River sutra | Part four
Will the Ken-Betwa turn into Bundelkhand’s Cauvery dispute?
By Pankaj Jaiswal and KumKum Dasgupta
Photos by Vipin Kumar
November 28, 2016
It was late evening. Chotepur village in poll-bound Uttar Pradesh’s Banda district was packing up for the day but a few residents were still on the banks of the Ken – the village’s lifeline – to discuss India’s first river linking programme, the Ken-Betwa project, and their future.
“I heard that the government is planning to divert water from Ken to Betwa in Madhya Pradesh. Is this true?” Atiq Sheikh, a 36-year-old daily wage labourer, asked his neighbour Indresh Manjhi.
“I heard about it at the collectorate,” said the 65-year-old Manjhi, the village’s resident poet and a marginal farmer. “If this happens, we will die of thirst and hunger. As it is, illegal sand mining has changed Ken’s course and destroyed its banks where we grow watermelon, muskmelon and cucumber.”
As the country’s most populous state gets into campaign-mode for the 2017 assembly polls, illegal sand mining and the Ken-Betwa project are bound to figure prominently on the agenda of political rivals – If not for the merits of the project, then surely for the controversies swirling around it.
On July 28, the Allahabad High Court stopped sand mining and directed the CBI to investigate the illegal business in the state. In September, chief minister Akhilesh Yadav sacked state mining minister Gayatri Prajapati over allegations of his involvement in illegal mining.
Recently, BJP president Amit Shah said: “If illegal mining is stopped in Bundelkhand, every person here can possess a Maruti car.”
Chotepur’s residents allege all political parties and local policemen were involved in illegal sand mining and their rapacious practices not only destroyed the ecology but the mafia had stopped their access to the river.
“The court stopped sand mining but we have a new problem,” Sheikh added angrily. “No one told us about the Ken-Betwa project. But then who cares about us?”
The linking project envisages diversion of surplus water from Ken basin to water-deficit Betwa basin. The idea was first mooted in 1982 but the real push came during the Vajpayee government, which planned to connect 14 Himalayan and 16 peninsular rivers by 30 canals and 3,000 reservoirs to irrigate 87 million hectares of land and produce 34 gigawatt of hydroelectricity.
A MoU was signed in 2005 between the Centre and the two states to start work on the project. The Ken-Betwa link is now Union water resources minister and Jhansi MP Uma Bharti’s dream project.
According to the National Water Development Agency, the project will provide irrigation, domestic and industrial water supply and power to Chhatarpur, Panna and Tikamgarh (MP) and Mahoba, Jhansi and Banda (UP).
These six districts and seven others in the two states form the Bundelkhand region, which has been drought-hit for the last six years. Estimated to cost Rs 7,615 crore, the project has got clearance from the National Board for Wildlife and is awaiting environmental clearance.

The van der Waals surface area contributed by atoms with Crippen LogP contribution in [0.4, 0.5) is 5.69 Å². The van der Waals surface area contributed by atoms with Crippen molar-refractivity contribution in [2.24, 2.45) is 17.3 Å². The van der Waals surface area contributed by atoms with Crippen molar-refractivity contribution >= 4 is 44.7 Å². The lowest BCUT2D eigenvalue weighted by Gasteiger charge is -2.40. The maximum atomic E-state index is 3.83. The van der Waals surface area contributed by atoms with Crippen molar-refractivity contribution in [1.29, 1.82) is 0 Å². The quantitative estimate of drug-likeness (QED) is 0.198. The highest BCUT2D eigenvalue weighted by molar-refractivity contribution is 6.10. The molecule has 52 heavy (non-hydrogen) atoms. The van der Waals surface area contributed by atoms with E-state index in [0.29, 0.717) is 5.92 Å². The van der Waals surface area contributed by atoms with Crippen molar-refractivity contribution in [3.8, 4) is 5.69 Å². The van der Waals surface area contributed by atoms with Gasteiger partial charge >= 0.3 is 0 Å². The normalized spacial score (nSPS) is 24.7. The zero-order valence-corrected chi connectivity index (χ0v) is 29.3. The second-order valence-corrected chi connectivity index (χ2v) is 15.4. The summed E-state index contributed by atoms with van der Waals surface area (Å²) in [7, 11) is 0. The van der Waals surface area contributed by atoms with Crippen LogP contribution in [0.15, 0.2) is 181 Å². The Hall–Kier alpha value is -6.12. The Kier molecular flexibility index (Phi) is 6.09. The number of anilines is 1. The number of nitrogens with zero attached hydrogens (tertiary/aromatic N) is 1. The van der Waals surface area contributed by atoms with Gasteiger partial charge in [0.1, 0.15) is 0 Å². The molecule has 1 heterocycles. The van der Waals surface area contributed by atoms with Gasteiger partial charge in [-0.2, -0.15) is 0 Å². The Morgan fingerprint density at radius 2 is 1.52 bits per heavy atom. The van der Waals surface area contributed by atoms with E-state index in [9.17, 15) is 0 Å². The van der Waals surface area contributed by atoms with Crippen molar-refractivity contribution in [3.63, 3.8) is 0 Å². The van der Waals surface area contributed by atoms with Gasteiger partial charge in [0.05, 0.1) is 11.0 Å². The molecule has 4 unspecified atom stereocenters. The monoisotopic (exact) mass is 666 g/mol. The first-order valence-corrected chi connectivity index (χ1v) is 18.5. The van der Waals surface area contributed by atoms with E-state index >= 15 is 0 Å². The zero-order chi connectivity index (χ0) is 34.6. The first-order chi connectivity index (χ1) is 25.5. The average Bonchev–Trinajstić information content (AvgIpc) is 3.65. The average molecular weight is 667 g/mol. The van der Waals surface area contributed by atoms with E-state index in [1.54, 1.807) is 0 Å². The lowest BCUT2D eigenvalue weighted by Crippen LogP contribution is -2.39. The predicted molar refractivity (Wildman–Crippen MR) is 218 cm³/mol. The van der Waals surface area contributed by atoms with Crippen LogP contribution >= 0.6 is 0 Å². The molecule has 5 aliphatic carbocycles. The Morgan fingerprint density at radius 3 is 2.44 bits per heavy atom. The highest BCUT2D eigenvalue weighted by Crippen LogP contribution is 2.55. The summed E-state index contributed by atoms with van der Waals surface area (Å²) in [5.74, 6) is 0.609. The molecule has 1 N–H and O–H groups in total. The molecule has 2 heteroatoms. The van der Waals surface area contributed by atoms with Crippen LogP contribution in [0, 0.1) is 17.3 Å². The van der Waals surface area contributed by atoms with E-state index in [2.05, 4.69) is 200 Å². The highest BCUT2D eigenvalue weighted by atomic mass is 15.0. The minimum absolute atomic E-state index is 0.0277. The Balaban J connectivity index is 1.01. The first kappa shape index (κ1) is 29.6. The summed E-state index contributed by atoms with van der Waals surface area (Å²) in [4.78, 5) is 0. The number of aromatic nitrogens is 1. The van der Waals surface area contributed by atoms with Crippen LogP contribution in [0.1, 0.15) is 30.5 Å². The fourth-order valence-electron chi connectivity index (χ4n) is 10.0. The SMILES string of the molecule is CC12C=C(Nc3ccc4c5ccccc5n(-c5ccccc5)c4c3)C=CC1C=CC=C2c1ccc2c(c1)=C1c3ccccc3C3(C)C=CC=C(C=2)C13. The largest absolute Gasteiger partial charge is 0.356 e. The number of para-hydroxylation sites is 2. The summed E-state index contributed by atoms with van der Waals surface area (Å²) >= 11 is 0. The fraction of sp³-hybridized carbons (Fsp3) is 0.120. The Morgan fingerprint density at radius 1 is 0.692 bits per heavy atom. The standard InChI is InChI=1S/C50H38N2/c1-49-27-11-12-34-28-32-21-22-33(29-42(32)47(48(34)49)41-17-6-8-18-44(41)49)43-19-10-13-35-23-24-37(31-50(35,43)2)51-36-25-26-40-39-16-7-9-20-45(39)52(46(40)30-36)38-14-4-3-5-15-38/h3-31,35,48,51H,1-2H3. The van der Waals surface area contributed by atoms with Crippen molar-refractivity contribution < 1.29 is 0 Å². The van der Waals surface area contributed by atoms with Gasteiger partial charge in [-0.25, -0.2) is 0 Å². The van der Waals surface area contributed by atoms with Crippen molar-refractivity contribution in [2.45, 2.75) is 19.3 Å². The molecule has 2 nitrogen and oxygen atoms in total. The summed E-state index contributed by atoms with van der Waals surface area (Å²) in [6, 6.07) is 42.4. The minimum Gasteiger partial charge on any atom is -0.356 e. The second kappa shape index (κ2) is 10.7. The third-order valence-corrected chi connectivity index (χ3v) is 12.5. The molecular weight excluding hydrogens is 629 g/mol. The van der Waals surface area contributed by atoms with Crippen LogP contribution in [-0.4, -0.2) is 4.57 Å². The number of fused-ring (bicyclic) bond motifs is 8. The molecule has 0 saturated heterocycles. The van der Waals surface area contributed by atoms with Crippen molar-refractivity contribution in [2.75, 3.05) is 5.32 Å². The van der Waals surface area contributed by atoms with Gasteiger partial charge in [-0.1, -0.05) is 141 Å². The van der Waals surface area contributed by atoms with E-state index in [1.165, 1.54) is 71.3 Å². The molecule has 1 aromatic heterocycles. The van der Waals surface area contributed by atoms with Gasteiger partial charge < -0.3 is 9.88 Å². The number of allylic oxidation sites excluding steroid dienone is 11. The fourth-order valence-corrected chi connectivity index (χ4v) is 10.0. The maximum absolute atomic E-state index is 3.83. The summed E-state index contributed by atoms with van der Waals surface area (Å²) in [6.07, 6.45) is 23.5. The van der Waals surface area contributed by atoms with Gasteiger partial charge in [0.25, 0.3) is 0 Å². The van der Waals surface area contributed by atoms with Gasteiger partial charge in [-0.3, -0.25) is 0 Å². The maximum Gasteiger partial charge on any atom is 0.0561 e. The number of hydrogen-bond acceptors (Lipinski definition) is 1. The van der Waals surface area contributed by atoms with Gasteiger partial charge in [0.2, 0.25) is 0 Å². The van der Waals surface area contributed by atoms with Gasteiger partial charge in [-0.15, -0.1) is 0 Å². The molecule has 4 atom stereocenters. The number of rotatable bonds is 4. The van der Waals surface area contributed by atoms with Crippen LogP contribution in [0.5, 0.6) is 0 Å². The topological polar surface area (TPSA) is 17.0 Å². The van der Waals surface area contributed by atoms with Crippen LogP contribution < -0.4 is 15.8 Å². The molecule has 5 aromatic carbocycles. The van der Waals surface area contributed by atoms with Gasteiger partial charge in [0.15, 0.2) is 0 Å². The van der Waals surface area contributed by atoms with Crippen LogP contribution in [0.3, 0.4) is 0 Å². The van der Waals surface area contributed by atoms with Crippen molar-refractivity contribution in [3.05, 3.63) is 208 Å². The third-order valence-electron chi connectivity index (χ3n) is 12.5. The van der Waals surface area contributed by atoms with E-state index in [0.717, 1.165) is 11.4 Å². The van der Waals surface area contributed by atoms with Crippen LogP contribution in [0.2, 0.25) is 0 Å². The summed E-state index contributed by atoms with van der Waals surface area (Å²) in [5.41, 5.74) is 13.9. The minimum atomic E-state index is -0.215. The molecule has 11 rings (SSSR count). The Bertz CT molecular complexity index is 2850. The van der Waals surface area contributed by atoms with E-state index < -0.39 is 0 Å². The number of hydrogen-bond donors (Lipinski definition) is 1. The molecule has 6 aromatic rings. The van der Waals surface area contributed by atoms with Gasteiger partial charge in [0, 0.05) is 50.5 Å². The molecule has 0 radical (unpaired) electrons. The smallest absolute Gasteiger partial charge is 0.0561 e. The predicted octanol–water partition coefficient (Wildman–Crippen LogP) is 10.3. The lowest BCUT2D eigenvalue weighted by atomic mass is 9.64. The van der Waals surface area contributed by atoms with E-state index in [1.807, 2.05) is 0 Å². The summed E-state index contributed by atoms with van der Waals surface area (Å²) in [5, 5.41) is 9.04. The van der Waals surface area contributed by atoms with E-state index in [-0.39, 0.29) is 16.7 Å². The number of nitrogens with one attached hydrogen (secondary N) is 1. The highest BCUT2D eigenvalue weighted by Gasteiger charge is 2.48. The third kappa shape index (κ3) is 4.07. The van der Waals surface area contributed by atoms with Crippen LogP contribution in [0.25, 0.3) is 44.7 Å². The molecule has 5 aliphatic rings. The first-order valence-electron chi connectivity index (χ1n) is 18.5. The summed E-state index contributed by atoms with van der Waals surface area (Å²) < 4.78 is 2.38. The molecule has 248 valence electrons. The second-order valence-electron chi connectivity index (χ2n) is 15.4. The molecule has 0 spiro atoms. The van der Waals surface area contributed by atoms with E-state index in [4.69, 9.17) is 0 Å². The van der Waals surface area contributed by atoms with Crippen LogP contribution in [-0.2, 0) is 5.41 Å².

There are several criticisms of the project: First, Ken is not water surplus. “Ken is not a perennial river and so does not have excess water and the threat of flooding, which the government is using as a ruse, is only there for three months during peak rainy seasons,” explained Ashish Sagar, a Banda-based activist.
He alleged that the BJP is pushing this project because it wants to get Rajput and Kshatriya votes of Jhansi by promising drinking water. Uma Bharti is a Lodh Rajput.
Second, the river flows 60 to 70 feet lower than the Betwa and at least 30% of the 78 MW that would be generated by the proposed hydro- project would be used for pumping the water up.
Third, India does not need so much hydropower. “India is planning to add 1 lakh MW of solar power. Where is the need for additional hydro-power at huge environmental and social costs?” asked Manoj Misra, who heads the Yamuna Jiye Abhiyaan.
Fourth, the tiger lobby is opposing it because it will submerge 10% of the Panna Tiger Reserve (Ken flows through it) to build the Daudhan Dam on Ken, which will divert the water.
“There is a functional British-era dam at Daudhan. Why do we need another?” asked Sagar. For the BJP, however, the river linking programme will be a big election promise.On October 24, Prime Minister Narendra Modi started the campaign in Banda’s neighbouring Mahoba district where he complimented Uma Bharti for her interest in the project and said it will end water crisis in the region.
The SP has been quiet since Mulayam Singh Yadav was the CM in 2005 when the MoU was signed. The BSP has objected to the grand plan.
But the strongest opposition could come from the Congress. Former Jhansi Congress MP Pradeep Jain told HT that the BJP and SP are sowing the seeds of another Cauvery-type dispute in Bundelkhand.
“The two states have a 40:60 water-sharing agreement in the Rajghat dam project. A Rs 300 crore canal was made to channel UP's share of water from the dam, which is in MP. But MP closed the canal and diverted water to its farmers,” he alleged. “But the SP is quiet on this.”
He also alleged that the Ken-Betwa link is being pushed to serve Tikamgarh (Uma Bharti’s birthplace) and Chattarpur districts of MP, but not UP.
“The UP region of Bundelkhand is simmering against the BJP. No wonder that Modi chose to start the campaign from here,” the Congress leader added.
Graphics by Anand Katakam and Gurman Bhatia. Web production by Gurman Bhatia.